The decision, which has not yet been confirmed by the Pentagon, comes at a time of escalating tensions between the United States and North Korea, with many analysts concerned that the incendiary rhetoric, combined with more frequent flyovers by American bombers, could lead to a catastrophic miscalculation.
South Korean stocks opened lower on September 27 on increased selling by foreign investors amid tensions between North Korea and the US.
"The US has pledged to increase rotational deployment of tactical assets around the Korean Peninsula". "My administration's determination to defend peace requires strong defense capabilities".
The hermit kingdom is also accused of attempting to hack South Korea's central bank on "multiple occasions" this year but failed to do so.
North Korea is under growing worldwide pressure over its missile and military nuclear programs and has been subjected to an array of sanctions by the United Nations.
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The Second Fleet is in charge of defending South Korea's western waters just south of the Northern Limit Line (NLL), the de facto inter-Korean sea border. "All options are on the table, and we are not going to back down". If North Korea struggled with the non-stealth B-1, then it has little hope of spotting a B-2 and virtually no chance of spotting the F-22 on its radar screens. The military put its latest Hyunmoo-2C missile, which has a range of 800 kilometers, on public show for the first time.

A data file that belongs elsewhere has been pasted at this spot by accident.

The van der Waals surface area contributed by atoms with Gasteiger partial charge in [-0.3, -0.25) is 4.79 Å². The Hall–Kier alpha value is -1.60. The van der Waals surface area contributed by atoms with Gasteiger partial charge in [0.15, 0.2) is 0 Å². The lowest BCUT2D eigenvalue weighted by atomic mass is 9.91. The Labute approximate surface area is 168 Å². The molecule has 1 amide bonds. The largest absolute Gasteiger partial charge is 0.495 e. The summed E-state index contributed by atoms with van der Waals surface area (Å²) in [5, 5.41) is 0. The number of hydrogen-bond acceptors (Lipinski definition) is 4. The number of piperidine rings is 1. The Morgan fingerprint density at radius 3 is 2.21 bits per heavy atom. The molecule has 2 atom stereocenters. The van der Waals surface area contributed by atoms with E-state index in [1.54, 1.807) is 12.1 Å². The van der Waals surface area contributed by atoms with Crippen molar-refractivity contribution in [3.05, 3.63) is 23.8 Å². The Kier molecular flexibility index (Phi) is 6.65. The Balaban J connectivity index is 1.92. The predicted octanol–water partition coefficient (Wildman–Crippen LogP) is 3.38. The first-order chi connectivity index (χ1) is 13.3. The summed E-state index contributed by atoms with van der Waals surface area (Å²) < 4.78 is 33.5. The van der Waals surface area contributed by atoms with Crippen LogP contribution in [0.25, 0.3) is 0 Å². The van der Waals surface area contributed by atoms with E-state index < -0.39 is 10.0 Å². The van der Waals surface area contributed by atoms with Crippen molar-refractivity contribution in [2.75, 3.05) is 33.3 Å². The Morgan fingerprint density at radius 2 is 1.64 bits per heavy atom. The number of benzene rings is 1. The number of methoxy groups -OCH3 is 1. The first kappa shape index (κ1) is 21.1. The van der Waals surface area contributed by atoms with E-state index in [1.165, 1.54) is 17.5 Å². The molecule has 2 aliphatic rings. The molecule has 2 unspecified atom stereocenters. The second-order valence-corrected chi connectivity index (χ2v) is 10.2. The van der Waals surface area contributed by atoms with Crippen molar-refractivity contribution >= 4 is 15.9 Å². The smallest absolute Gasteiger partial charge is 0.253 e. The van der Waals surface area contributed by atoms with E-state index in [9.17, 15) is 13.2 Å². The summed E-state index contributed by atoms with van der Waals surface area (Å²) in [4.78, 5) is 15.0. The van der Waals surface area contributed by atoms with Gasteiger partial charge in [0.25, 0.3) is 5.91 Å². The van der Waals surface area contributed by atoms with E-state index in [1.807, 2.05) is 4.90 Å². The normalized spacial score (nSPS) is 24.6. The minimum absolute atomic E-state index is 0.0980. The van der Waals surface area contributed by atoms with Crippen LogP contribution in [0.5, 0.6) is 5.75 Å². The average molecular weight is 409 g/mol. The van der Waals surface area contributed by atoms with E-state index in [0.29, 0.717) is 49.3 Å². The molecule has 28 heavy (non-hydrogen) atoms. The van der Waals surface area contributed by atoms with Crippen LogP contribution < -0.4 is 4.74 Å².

"North Korea should be pressured through South Korea-US cooperation, but room for dialogue must be left open", Moon was quoted as saying by parties' officials. The caveat that the deployments will be "near" the Korean Peninsula could mean the USA is planning buildups in Guam and Japan as well.
Another South Korean publication, Chosun, reported on Tuesday that a government source said the United States may send an aircraft carrier, B-2 stealth bombers, and the world's stealthiest and most lethal combat plane, the F-22 Raptor.
Still, the move could backfire and destabilize the situation in North Korea, as the US' asymmetrical advantage over North Korea's aging forces could cause an uneasy Kim Jong Un to think he has no choice but to strike first.
But there are logistical reasons why that can't happen, Jon Wolfsthal, a nuclear expert who served on President Barack Obama's National Security Council, has said.